Over the last five years,” says Norman Malo, president and CEO of National Financial, the big clearing arm of Fidelity Investments, “the evolution,” of the relationship between clearing brokers and their correspondent broker/dealers has been dramatic. Clearing firms like National Financial were in the past required to steer clear of correspondent B/D’s reps, Malo explains, but now they are being asked to “‘please help me recruit, and train, and share product information with my brokers,’” Malo explains over an October 17 breakfast in New York with a handful of journalists.
In the 2007 National Financial State of the Broker/Dealer Industry Study, conducted in May and June across the industry, not only with National Financial clients, but with participants that differed by size and type of firm, including independent B/Ds, wirehouses, institutional firms, and discounters, National Financial found that, not surprisingly, growth of the firm’s business was the number one priority. Survey results showed that the favored strategy B/Ds use to grow the firm was “hiring brokers and advisors,” which was a number-one or -two priority for a hefty 56% of broker/dealers. “Retaining high value producers” is also very high on the broker/dealer agenda, with 45% responding that this was a number-two or -one priority in their strategy for growing the firm’s business.
To help their correspondents achieve these business goals, National Financial is launching two new initiatives to support these broker/dealers in their efforts to recruit and develop representatives. The National Financial Broker/Dealer Recruiting Program will give B/Ds “turnkey, and simple to implement” recruiting support, according to Sandra Metraux, executive VP of marketing for National Financial. The program offers, for free, “marketing collateral” materials customized with a correspondent B/D’s name and logo; “access to health benefits,” through an agreement with a third-party healthcare provider named BenefitProtect–of course, premiums themselves must be paid by the rep if the rep is independent; “transition support” guidance; and “training” with online and CD tours, and tutorials about the National Financial Streetscape workstation.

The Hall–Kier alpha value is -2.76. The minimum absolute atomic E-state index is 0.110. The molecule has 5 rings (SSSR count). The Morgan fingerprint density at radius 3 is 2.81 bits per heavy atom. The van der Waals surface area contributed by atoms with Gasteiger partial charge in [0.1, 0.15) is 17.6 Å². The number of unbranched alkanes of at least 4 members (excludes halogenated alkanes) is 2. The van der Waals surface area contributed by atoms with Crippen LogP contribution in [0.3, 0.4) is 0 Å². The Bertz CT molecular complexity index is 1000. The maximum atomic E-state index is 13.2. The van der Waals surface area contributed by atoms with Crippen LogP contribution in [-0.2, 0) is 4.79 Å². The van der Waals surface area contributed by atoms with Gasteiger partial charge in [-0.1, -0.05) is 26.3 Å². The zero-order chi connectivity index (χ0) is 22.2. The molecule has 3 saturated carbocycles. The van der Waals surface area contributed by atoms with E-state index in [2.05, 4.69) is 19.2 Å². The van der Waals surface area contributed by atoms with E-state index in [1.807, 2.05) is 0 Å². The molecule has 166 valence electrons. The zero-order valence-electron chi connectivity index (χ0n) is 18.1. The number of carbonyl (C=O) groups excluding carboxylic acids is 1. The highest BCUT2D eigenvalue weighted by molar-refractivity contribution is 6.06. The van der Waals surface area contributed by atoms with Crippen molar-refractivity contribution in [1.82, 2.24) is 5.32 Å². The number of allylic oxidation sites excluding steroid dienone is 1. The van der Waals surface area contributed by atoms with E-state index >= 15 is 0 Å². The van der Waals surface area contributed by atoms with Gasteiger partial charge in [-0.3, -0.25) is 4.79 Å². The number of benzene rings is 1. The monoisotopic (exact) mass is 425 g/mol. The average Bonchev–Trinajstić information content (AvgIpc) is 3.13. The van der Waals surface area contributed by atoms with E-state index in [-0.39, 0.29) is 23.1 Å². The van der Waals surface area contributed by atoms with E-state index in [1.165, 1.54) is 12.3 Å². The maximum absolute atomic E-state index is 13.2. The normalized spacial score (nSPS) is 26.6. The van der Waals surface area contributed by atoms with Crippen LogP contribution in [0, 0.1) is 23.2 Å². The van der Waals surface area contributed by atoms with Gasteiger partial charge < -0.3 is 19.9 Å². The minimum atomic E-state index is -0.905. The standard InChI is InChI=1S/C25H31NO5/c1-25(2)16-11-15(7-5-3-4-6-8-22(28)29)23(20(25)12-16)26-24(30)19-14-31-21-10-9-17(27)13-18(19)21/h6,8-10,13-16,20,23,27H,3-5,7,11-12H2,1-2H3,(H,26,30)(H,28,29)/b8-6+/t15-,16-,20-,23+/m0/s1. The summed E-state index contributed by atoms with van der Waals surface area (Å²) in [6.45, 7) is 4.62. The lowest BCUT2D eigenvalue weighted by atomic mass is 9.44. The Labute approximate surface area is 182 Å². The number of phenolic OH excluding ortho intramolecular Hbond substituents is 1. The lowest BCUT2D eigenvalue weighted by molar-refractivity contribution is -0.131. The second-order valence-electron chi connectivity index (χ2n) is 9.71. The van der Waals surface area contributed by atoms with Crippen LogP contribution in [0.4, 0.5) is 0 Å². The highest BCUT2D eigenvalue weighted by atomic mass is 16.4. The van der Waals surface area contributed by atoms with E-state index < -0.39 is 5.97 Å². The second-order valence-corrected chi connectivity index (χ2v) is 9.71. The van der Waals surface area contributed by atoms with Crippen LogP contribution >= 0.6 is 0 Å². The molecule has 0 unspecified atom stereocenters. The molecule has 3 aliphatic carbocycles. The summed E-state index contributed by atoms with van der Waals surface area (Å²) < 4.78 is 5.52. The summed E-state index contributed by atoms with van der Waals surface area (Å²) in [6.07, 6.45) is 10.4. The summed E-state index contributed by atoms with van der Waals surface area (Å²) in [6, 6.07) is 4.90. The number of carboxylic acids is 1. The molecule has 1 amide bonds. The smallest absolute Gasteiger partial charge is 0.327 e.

Another program, the National Financial Broker and Advisor Development Program, provides “awareness” tools, such as “seven different emails, to make reps aware,” Metraux continues, of programs like Fidelity Managed Accounts Solutions, launched last year, and the just-launched Retirement Income Planning Program. “Training and education” are also part of the program, she says, with live “instructor-led, Web based” training that reps can attend virtually, or online demos and instruction that’s available via the Web all the time, so reps can sign on and get the training whenever it’s most convenient for them. Finally, there are “business building tools” to help reps build their businesses with sales and marketing ideas.
Part of the reason that B/Ds want clearing firms to help them support their reps, Malo points out, is that because so few young people are coming into the business as reps, firms are competing for the existing pool of talent to help gather some of the $20 trillion in assets that investors have accumulated for retirement–money that will need to be put to work providing income or cash flow for what many experts expect to be a longer, more active retirement. Fewer reps means that firms are competing for the ones that are currently in the business, and B/Ds are also looking to leverage technologies that will make their business grow, their reps more effective, better trained, and well supported–and therefore more likely to stay with the firm. “They trust us to do this–we’re not there to take their brokers–we’re here to help them,” Metraux notes.